Ingredients used for ugadi pachhadi, a traditional dish for the Telugu new year.
By Sreekanth Gundoji, CFCA communications liaison in India
People in south central India spent today marking a new beginning as we celebrated the festival of Ugadi. Ugadi is a new year for the Telugu people.
Telugu is the local language in the Indian state of Andhra Pradesh. Children, families and aging friends in CFCA’s Hyderabad project speak Telugu.
The name of this new year is Vijaya, which means success. Our new calendar will start from this day onward.
We prepare a special dish to start the new year. It’s called ugadi pachhadi (pachhadi means pickle).
Sreekanth Gundoji, CFCA communications liaison for India, displays unripe mangos from a mango tree. Mangos are a key ingredient for the ugadi pachhadi recipe.
Ugadi pachhadi has a traditional value. It’s a mixture of six varieties of tastes symbolizing six feelings, good and bad, that everyone experiences in life.
In the spirit of the Telugu new year, we’d like to offer this ugadi pachhadi recipe. Note the special meaning of each ingredient.
- 1 cup of sugar, signifying happiness (the traditional sugar used is jaggery, made from sugar cane, date palms or coconut)
- 3 cups of tamarind juice, signifying disgust because of the sour taste
- 1 1/2 tablespoons of neem flower petals, signifying sadness
- 1/4 tablespoon of salt, signifying fear
- 1/2 tablespoon of pepper, signifying anger
- 3 tablespoons of unripe, green mango pieces, signifying surprise
1. Mix all the above listed items in a bowl. (This signifies that everyone has to accept all life experiences equally.)
2. Serve in cups.
Happy Ugadi, Telugu new year!
CFCA serves more than 18,000 sponsored children and elderly in Honduras. A CFCA mothers group there, the Faith and Hope mothers group, sells homemade hamburgers to those in their community.
Last week, we posted part 1 of this recipe: Hamburgers and sauce from Honduras.
Here is part 2, the Faith and Hope mothers group recipe for homemade hamburger buns!
Hamburgers from Honduras Ö mmm!
Get the recipe!
CFCA serves more than 18,000 sponsored children and elderly in Honduras.A CFCA mothers group there,the Faith and Hope mothers group,sells homemade hamburgers to those in their community. They made such amazing hamburgers that we had to get the recipe and share it with you, along with a special sauce they make to go with the burgers. Here is part one of the recipe!
Hamburgers and special sauce from Honduras … mmm!
The mothers make and sell these hamburgers, and their recipe makes 40 burgers! You may want to adjust the recipe based on how many hamburgers you plan to serve. Get the recipe!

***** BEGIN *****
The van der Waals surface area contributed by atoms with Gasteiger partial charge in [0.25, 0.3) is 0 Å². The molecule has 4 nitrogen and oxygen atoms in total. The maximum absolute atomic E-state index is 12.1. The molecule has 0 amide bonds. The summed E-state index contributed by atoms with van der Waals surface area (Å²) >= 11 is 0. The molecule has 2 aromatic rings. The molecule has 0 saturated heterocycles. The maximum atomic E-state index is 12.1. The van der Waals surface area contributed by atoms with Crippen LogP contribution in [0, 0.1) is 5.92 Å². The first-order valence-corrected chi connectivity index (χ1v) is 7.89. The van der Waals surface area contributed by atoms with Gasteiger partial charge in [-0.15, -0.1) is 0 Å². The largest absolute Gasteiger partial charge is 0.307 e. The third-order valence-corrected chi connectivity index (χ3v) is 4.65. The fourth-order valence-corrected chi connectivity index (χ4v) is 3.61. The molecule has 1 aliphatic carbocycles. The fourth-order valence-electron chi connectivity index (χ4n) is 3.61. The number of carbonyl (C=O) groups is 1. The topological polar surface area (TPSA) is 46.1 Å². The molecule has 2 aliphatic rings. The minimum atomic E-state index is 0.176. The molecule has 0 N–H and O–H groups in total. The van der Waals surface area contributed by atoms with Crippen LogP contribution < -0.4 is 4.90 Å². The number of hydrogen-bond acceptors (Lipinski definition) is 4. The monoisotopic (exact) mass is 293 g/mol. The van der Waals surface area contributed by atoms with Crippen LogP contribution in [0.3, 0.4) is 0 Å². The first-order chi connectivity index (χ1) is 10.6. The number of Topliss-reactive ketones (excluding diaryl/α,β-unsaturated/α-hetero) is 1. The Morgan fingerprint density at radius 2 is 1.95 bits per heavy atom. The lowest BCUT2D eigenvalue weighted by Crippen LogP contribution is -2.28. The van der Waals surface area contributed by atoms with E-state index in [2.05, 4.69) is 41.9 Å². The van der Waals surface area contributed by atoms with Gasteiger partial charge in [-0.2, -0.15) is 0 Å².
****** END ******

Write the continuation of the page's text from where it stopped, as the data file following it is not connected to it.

Celina’s empanadas from Colombia … mmm!
Celina is a mother to two sponsored children in Colombia, and for her, empanadas are her livelihood. She took out a loan through her mothers group to start a business selling empanadas and coffee. (CFCA serves more than 22,000 sponsored children and elderly in Colombia.)
Celina used the income from her business to purchase her first home.
Celina shares her recipe with us, and we invite you to try her delicious empanadas. Enjoy! Get the recipe
CFCA serves more than 22,000 sponsored children and elderly in Colombia. Many sponsored children in Bogota like to eat “ajiaco bogotano” soup with their families on special occasions such as Christmas, Easter or a birthday lunch.
Martha, member and leader of a CFCA mothers group in Bogota, Colombia, teaches us how to prepare “ajiaco bogotano,” a delicious and traditional chicken and potato soup. This soup can also be served with rice and a slice of delicious avocado!
Read more and see pictures of this dish!
Ticucos from Honduras.
CFCA serves more than 17,000 sponsored children and elderly in Honduras. Our staff members there sent us this beautiful recipe for ticucos!
This recipe serves approximately 6 people. See the full recipe
A glass of delicious passion fruit juice from Uganda!
CFCA serves more than 2,600 sponsored children and elderly in Uganda. This recipe comes from a group of mothers of sponsored children. The mothers grow passion fruit as part of a CFCA livelihood program. Not only does it make money to support their families, but it also gives them a way to actively engage in their community.
The number of passion fruits for the recipe depends on how much juice you want to make. One glass of juice requires three passion fruits. If you are making four glasses of juice, for example, you can use 12 passion fruits. See the full recipe